The Ten Most Important Books I've Ever Read

These books are the ones that have affected my life the most. They are listed in the order, approximately, in which I first read them.
  1. The Naked Ape, by Desmond Morris (at around age 14): The book was written by a zoologist who describes human beings as a species of animal. This was a mind-blower which caused me to see people, including myself, in a radically different way. It had a similar effect to seeing the movie Planet of the Apes when I was about 5 years old. The author's explanation of why we look the way we do—furless skin, hair on the head (plus a few other places), lips, protruding noses, etc.—is truly wild.
  2. Grist for the Mill, by Ram Dass (at 17): This book turned me on to a spiritual way of looking at life. I didn't understand the words very well at 17 because they were so different from anything I'd ever read before---they did not integrate well with the other information stored in my head---but I felt that there was something of tremendous value in it, and still do.
  3. Zen Flesh, Zen Bones, compiled by Paul Reps, with most of the translation by Nyogen Senzaki (at 18 or 19): This book pretty much converted me to Buddhism.
  4. The Sutta Nipāta (at 21, for starters): The first version of it I read was a very old translation (1881!) by V. Fausböll in Max Müller's Sacred Books of the East series, which I found at the Western Washington University library when I was a student there. It didn't exactly convert me to Theravada, but its philosophy and descriptions of the ancient lifestyle of monks and sages inspired me very much; and it is this one book that is most responsible for my becoming, and remaining, a bhikkhu.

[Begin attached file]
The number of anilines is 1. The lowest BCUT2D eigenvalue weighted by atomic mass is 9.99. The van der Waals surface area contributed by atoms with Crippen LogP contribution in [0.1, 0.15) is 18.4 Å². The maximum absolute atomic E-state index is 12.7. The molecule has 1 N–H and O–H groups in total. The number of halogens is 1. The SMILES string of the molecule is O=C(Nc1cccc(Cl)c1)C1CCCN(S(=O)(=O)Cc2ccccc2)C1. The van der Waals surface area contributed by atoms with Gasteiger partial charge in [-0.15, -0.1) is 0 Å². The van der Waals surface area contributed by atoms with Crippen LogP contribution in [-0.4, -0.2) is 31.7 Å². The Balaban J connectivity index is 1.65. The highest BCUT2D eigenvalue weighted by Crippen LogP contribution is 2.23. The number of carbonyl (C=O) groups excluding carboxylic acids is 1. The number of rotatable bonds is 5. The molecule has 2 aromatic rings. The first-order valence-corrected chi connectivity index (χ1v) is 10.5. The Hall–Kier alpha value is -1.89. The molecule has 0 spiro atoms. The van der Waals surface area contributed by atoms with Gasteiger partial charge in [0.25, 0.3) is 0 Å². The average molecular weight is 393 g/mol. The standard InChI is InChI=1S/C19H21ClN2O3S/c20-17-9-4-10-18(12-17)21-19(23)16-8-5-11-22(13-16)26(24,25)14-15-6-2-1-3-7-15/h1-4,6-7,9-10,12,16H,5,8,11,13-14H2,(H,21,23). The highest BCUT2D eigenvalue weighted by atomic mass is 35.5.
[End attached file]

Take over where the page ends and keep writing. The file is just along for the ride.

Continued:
5. Seth Speaks, by "Seth," supposedly a multidimensional being channeled through Jane Roberts (read at 28 or 29): Truly a mind-blower, regardless of whether Seth is a real being or merely a figment of Jane Roberts' subconscious imagination.
  6. Studies in the Origins of Buddhism, by G.C. Pande (around the age of 30): This one book opened my eyes to a whole new way of understanding Buddhism. It pointed out a great deal of evidence and reasoned argument suggesting that even Theravada, the most conservative school of Buddhism in existence, changed radically over time, especially during its first century or so, and that it does not necessarily represent very accurately what the Buddha originally taught. (The first part is a rather technical analysis of the Sutta Pitaka, so may be over the heads of people who are unfamiliar with these Pali texts.)